|Publication number||US6055174 A|
|Application number||US 09/327,146|
|Publication date||25 Apr 2000|
|Filing date||7 Jun 1999|
|Priority date||7 Jun 1999|
|Also published as||US6222755, WO2000075930A1|
|Publication number||09327146, 327146, US 6055174 A, US 6055174A, US-A-6055174, US6055174 A, US6055174A|
|Inventors||Gan Zhou, Xin An, Fai Ho Mok, Demetri Psaltis|
|Original Assignee||Holoplex Inc.|
|Export Citation||BiBTeX, EndNote, RefMan|
|Patent Citations (5), Referenced by (26), Classifications (12), Legal Events (15)|
|External Links: USPTO, USPTO Assignment, Espacenet|
The present invention relates generally to a holographic read-only memory, and more particularly to a compact holographic read-only memory that does not need to have any movable parts.
Optical storage systems have a number of distinct advantages over magnetic storage systems. For example, they have higher storage capacity than magnetic storage systems. Also, data access is done optically, without the need for contact.
One approach to access data optically is based on CD-ROMs and DVDs. Even movies are now available in these formats. Unfortunately, they have a number of weaknesses. For example, to access data, disks are typically spun around. The need for moving the disks before data can be accessed reduces data-access speed, and increases power consumption.
Another approach is based on holographic optical disks. They offer much higher storage capacity than the compact discs. However, again they have to rely on moving or spinning the disks, reducing data-access speed and increasing power consumption.
A third option is based on optical RAMs, as discussed in U.S. Pat. No. 5,696,714. An optical RAM is a non-holographic optical memory, with an array of imaging optics integrated on top of a storage medium. Fabricating such integrated optical devices, with imaging optics on top of a storage medium, can be both difficult and expensive.
It should be apparent from the foregoing that there is still a need for an apparatus and method to access information optically, with higher storage capacity than compact disks, lower power consumption than existing optical disks, and simpler manufacturing processes than optical RAMs.
The holographic memory systems and methods provided by the present invention can be very compact, with high storage capacity and low power consumption. It can be also relatively easy to manufacture, without even the need for any lenses in the system.
In one embodiment, the holographic memory system for reading holograms includes a holographic storage medium with a number of shift-multiplexed holograms, a detector array to read the holograms, and an array of light sources, each generating a diverging reference beam for illuminating one of the holograms. In this embodiment, each hologram can be read as an image on the detector array by illuminating the hologram with one of the diverging reference beams. Thus, to read different holograms, this embodiment does not need any lenses, and the storage medium does not have to be moved.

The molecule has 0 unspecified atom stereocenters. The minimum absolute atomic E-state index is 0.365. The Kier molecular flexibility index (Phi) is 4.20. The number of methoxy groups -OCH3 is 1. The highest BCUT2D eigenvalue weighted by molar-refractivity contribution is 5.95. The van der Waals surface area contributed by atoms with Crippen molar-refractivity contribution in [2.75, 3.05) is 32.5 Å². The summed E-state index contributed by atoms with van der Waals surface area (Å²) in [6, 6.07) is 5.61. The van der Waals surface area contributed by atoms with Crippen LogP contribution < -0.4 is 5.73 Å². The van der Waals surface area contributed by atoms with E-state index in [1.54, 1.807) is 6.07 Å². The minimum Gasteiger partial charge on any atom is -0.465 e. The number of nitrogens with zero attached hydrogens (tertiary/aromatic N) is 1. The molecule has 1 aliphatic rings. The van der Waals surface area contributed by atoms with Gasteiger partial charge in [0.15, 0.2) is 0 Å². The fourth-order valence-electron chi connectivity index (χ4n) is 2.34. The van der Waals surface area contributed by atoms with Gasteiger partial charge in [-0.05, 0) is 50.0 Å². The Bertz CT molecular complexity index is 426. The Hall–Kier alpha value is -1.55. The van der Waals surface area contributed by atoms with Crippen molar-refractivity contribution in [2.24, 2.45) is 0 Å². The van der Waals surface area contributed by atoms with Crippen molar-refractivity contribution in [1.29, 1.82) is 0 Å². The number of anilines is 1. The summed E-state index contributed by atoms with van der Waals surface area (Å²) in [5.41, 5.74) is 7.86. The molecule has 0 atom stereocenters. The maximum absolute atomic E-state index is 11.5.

In another embodiment, the holographic memory system for recording shift-multiplexed holograms includes a holographic storage medium for recording the holograms, a data mask, an array light sources, and a converging signal beam. Each light source generates a converging reference beams for illuminating an area of the storage medium. The converging signal beam can be tilted to cover different areas on the storage medium. In this embodiment, each hologram is created through illuminating an area of the storage medium by both the converging signal beam and one of the converging reference beams. Before the signal beam converges to that area, it propagates through the data mask, which stores data of the corresponding hologram electronically.
In the above embodiments, holograms are read through diverging reference beams, and recorded through converging beams. Another embodiments can be with converging reference beams for reading holograms, and diverging reference beams for recording holograms. The reference beams are non-plane waves, and can be spherical waves or cylindrical waves.
Since different holograms can be accessed by activating different reference beams, the information access speed of the present invention can be very high. Also, since there is no need for mechanically moving the holographic medium to gain access to information in different holograms, the power consumption can be very low. Thus, the present invention can have very fast access speed, very low power consumption, and can also be relatively easy to manufacture.
Note that the language used in the specification has been principally selected for readability and instructional purposes, and may not have been selected to delineate or circumscribe the inventive subject matter. Also, the features and advantages described in the specification are not all-inclusive. Other aspects and advantages of the present invention will become apparent to one of ordinary skill in the art, in view of the specification, which illustrates by way of example the principles of the invention.
FIG. 1 shows one embodiment of the invention to access information from a holographic storage medium.
FIG. 2 illustrates one set of steps of the invention to access information from a holographic medium.
FIG. 3 shows examples of shift multiplexed holograms in the invention.
FIG. 4 shows an example of a structure for one embodiment of the invention to access information from a holographic storage medium.
FIG. 5 shows an embodiment of the invention to record information to a holographic storage medium.
FIG. 6 shows one set of steps of the invention to record information to a holographic storage medium.
FIG. 7 shows one approach in the present invention to record another hologram at another area on a storage medium.
FIG. 8 shows another embodiment of the invention to record and to access information on a holographic storage medium.
Same numerals in FIGS. 1-8 are assigned to similar elements in all the figures. Embodiments of the invention are discussed below with reference to FIGS. 1-8. However, those skilled in the art will readily appreciate that the detailed description given herein with respect to these figures is for explanatory purposes as the invention extends beyond these limited embodiments.